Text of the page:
Female Shooters Are Rare Because Gun Violence Has a Masculinity Problem


This article was originally posted in Glamour.

Tuesday afternoon, breaking news headlines featured an all-too-familiar scenario: a shooting. Again. A gunman had opened fire in a public place, just 10 days after hundreds of thousands took the streets as part of the March for Our Lives, declaring “never again.” While the news itself felt disquietingly routine, there was something different this time: it was a woman who had fired shots at the YouTube headquarters in San Bruno, CA, wounding three people before killing herself.

In the aftermath of each new shooting, attempts often follow to diagnose the “real” problem. The pattern is getting relatively well-worn: first comes the insistence that mental health is the culprit—or, as Donald Trump has said, a “savage sicko.” And then comes the backlash to that: experts who say blaming mental illness for gun violence is shaming and stigmatizing.

Here’s the thing: Research suggests that women are actually more likely to be diagnosed with some form of mental illness than men, and yet less than four percent of mass shootings are perpetrated by women, according to FBI data among other sources.

The magazine Mother Jones has compiled a detailed database of mass shootings in America from 1982 to 2018, and if you scroll down the “gender” column, it’s an unbroken sea of “Male” save for two lone “Female” entries, and one male/female, out of 98 shooting incidents. So how can we attempt to explain the statistical anomaly of the female active shooter?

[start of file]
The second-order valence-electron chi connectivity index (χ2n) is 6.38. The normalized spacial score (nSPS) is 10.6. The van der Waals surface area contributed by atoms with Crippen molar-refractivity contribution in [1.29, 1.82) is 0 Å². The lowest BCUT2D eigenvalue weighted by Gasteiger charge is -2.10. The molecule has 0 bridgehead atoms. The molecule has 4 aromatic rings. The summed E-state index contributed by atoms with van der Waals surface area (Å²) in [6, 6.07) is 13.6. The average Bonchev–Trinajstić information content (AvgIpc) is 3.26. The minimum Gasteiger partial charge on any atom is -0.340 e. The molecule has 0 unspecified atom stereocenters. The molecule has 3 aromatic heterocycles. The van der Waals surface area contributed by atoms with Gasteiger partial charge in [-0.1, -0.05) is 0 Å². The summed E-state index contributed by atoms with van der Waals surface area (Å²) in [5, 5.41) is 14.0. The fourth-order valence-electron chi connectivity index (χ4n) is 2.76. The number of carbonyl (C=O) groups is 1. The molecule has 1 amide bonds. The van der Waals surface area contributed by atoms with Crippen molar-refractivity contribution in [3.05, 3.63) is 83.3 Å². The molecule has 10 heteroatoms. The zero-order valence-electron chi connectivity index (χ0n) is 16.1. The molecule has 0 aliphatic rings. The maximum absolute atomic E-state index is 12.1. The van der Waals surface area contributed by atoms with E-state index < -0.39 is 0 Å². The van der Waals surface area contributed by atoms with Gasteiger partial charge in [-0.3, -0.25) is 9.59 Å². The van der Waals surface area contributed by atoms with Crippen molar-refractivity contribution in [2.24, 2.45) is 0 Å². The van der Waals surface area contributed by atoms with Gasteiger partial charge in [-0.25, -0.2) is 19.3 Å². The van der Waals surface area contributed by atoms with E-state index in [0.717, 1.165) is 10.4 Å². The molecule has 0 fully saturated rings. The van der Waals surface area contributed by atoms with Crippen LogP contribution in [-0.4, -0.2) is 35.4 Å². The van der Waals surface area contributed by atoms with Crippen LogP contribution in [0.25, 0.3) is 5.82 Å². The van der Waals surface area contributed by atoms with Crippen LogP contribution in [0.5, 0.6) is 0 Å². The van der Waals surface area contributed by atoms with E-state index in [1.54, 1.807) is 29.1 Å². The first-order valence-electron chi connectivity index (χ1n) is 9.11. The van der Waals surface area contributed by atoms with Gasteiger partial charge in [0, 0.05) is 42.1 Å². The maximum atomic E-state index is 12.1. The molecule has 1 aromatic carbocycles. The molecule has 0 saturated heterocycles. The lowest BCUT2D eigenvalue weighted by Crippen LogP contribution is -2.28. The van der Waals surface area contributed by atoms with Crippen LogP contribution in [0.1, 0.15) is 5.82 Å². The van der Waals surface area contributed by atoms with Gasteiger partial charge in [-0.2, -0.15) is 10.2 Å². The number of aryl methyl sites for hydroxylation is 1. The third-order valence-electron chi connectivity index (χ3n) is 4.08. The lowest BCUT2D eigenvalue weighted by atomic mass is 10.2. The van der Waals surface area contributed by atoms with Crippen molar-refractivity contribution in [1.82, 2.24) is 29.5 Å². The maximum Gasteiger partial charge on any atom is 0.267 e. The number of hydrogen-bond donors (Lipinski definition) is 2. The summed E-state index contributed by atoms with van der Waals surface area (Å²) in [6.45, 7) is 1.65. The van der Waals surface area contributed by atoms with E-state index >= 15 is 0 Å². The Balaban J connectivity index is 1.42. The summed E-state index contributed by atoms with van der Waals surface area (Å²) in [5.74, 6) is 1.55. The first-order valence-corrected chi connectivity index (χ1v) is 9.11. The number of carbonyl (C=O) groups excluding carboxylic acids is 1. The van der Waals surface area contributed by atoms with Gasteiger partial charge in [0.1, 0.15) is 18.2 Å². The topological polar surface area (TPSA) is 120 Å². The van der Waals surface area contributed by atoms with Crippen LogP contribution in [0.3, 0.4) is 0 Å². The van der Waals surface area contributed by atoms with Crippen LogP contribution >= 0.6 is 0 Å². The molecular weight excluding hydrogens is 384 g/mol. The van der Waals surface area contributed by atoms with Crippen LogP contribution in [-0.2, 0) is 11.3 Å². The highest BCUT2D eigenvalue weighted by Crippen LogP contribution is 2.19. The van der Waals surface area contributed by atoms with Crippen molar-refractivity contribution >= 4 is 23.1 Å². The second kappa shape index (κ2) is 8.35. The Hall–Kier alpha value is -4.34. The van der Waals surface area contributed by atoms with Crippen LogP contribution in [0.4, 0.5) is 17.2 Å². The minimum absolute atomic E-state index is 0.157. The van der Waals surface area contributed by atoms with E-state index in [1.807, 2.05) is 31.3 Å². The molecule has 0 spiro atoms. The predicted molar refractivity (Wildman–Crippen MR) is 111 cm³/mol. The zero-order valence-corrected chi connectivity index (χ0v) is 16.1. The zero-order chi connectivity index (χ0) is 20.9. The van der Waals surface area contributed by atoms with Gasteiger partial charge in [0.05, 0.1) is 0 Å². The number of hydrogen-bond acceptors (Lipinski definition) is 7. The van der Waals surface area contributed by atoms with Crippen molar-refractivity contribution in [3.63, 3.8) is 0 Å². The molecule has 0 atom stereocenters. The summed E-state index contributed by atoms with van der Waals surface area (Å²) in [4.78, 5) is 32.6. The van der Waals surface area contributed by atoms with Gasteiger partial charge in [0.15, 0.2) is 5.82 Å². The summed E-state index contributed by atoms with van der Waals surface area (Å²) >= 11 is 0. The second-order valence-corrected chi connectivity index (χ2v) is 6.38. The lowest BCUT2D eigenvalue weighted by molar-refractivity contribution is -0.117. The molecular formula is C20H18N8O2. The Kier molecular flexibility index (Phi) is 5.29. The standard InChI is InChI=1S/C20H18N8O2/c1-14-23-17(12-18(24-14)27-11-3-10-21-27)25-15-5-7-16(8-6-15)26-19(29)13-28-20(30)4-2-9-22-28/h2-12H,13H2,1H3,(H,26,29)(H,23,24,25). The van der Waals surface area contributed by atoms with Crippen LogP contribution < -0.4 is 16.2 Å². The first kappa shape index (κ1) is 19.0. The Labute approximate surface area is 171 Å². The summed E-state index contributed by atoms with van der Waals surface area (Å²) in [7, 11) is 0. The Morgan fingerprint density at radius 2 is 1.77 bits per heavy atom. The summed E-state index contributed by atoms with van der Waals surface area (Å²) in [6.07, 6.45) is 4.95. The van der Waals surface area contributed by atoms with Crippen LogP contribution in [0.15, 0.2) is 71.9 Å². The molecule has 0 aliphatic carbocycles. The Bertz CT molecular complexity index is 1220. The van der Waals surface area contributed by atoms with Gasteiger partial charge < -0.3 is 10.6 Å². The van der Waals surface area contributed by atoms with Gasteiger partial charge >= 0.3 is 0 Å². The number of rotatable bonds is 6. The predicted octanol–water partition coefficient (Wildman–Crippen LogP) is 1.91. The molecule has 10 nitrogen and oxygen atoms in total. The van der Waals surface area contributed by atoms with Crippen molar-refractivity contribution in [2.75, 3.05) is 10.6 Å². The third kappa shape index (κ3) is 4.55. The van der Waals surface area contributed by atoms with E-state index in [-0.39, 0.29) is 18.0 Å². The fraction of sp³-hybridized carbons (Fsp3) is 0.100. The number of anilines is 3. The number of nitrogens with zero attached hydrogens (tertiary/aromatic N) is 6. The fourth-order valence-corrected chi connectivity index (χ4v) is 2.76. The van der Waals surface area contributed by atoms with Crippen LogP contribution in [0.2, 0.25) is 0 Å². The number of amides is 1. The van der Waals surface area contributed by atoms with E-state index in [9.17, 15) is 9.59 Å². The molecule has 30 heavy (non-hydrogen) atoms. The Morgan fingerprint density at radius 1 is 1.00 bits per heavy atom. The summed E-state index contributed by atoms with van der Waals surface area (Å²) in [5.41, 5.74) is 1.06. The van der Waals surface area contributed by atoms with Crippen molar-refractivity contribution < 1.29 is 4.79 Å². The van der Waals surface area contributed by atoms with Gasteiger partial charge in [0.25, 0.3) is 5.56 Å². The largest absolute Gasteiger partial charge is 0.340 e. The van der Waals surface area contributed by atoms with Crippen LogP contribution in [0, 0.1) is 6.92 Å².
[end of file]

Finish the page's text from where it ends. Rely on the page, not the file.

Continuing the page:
“If the issue was mental illness then 50 percent of mass shootings would be done by women. If the issue was guns and the availability of guns, then 50 percent of mass shootings would be done by women,” says Jackson Katz, Ph.D., an educator and author who specializes in the intersection of gender and violence. “The most important factor is gender.”

It’s not like women don’t buy, use, or, in some cases, ardently support guns. ”There’s a whole industry around women and guns—magazines, a line of purses that show how you can store your guns,” says Sheryl Kubiak, Ph.D., an expert in gender and mental health. But, she says, the emotional weight women give them is very different. In Dr. Kubiak’s opinion, “women think of [a gun] more as security and men think of it more as a symbol of power.”

Men represent 62 percent of gun owners but commit upwards of 96 percent of mass shootings. If we’re going to examine these shootings, we’re obliged to examine how masculinity—or what it means to be ‘masculine’ in our society—may play a role.

For example Sherry Hamby, Ph.D., a psychology professor at Sewanee, the University of the South and editor of the academic journal Psychology of Violence, says she believes that ”women are not socialized to be aggressive in the same way that men are.”

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